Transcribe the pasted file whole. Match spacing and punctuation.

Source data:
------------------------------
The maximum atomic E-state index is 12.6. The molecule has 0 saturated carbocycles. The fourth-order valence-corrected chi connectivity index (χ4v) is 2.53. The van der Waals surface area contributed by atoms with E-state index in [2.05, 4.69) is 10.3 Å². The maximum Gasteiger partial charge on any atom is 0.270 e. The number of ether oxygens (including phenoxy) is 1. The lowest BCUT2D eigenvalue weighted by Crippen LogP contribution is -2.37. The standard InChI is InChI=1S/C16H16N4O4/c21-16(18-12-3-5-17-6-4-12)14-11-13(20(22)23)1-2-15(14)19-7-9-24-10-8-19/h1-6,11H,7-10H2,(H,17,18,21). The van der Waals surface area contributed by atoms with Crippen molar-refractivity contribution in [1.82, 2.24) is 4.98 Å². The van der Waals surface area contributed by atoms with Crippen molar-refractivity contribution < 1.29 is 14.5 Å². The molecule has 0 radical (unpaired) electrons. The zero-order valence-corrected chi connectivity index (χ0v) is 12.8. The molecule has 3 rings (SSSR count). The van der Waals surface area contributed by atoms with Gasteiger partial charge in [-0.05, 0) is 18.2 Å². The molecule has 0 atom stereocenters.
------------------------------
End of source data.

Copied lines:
The maximum atomic E-state index is 12.6. The molecule has 0 saturated carbocycles. The fourth-order valence-corrected chi connectivity index (χ4v) is 2.53. The van der Waals surface area contributed by atoms with E-state index in [2.05, 4.69) is 10.3 Å². The maximum Gasteiger partial charge on any atom is 0.270 e. The number of ether oxygens (including phenoxy) is 1. The lowest BCUT2D eigenvalue weighted by Crippen LogP contribution is -2.37. The standard InChI is InChI=1S/C16H16N4O4/c21-16(18-12-3-5-17-6-4-12)14-11-13(20(22)23)1-2-15(14)19-7-9-24-10-8-19/h1-6,11H,7-10H2,(H,17,18,21). The van der Waals surface area contributed by atoms with Crippen molar-refractivity contribution in [1.82, 2.24) is 4.98 Å². The van der Waals surface area contributed by atoms with Crippen molar-refractivity contribution < 1.29 is 14.5 Å². The molecule has 0 radical (unpaired) electrons. The zero-order valence-corrected chi connectivity index (χ0v) is 12.8. The molecule has 3 rings (SSSR count). The van der Waals surface area contributed by atoms with Gasteiger partial charge in [-0.05, 0) is 18.2 Å². The molecule has 0 atom stereocenters.